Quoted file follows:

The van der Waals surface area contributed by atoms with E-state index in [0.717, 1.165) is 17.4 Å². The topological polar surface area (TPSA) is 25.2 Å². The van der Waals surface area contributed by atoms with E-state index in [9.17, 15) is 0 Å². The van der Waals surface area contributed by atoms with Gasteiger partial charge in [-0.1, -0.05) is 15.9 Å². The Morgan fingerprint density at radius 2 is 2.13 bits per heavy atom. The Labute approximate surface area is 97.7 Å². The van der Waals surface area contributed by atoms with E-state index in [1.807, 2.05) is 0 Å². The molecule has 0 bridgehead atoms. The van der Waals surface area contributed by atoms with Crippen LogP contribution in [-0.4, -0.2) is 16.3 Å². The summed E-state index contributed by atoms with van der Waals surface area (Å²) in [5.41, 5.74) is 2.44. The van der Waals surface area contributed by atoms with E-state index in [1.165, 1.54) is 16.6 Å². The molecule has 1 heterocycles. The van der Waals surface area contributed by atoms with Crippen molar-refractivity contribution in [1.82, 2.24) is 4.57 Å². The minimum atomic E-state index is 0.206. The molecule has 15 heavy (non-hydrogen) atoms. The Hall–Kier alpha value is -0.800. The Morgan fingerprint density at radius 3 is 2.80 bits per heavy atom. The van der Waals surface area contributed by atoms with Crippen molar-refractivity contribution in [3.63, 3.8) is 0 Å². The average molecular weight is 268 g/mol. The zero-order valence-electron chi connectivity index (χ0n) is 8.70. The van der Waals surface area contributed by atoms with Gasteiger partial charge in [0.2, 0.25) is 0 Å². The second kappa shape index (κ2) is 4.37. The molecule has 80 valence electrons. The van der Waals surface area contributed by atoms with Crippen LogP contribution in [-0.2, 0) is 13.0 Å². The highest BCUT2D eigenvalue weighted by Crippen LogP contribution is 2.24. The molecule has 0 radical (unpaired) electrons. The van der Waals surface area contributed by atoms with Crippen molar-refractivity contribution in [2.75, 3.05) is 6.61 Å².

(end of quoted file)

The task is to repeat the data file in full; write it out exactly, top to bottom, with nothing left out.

The van der Waals surface area contributed by atoms with E-state index in [0.717, 1.165) is 17.4 Å². The topological polar surface area (TPSA) is 25.2 Å². The van der Waals surface area contributed by atoms with E-state index in [9.17, 15) is 0 Å². The van der Waals surface area contributed by atoms with Gasteiger partial charge in [-0.1, -0.05) is 15.9 Å². The Morgan fingerprint density at radius 2 is 2.13 bits per heavy atom. The Labute approximate surface area is 97.7 Å². The van der Waals surface area contributed by atoms with E-state index in [1.807, 2.05) is 0 Å². The molecule has 0 bridgehead atoms. The van der Waals surface area contributed by atoms with Crippen LogP contribution in [-0.4, -0.2) is 16.3 Å². The summed E-state index contributed by atoms with van der Waals surface area (Å²) in [5.41, 5.74) is 2.44. The van der Waals surface area contributed by atoms with E-state index in [1.165, 1.54) is 16.6 Å². The molecule has 1 heterocycles. The van der Waals surface area contributed by atoms with Crippen molar-refractivity contribution in [1.82, 2.24) is 4.57 Å². The minimum atomic E-state index is 0.206. The molecule has 15 heavy (non-hydrogen) atoms. The Hall–Kier alpha value is -0.800. The Morgan fingerprint density at radius 3 is 2.80 bits per heavy atom. The van der Waals surface area contributed by atoms with Crippen molar-refractivity contribution in [3.63, 3.8) is 0 Å². The average molecular weight is 268 g/mol. The zero-order valence-electron chi connectivity index (χ0n) is 8.70. The van der Waals surface area contributed by atoms with Gasteiger partial charge in [0.2, 0.25) is 0 Å². The second kappa shape index (κ2) is 4.37. The molecule has 80 valence electrons. The van der Waals surface area contributed by atoms with Crippen LogP contribution in [-0.2, 0) is 13.0 Å². The highest BCUT2D eigenvalue weighted by Crippen LogP contribution is 2.24. The molecule has 0 radical (unpaired) electrons. The van der Waals surface area contributed by atoms with Crippen molar-refractivity contribution in [2.75, 3.05) is 6.61 Å².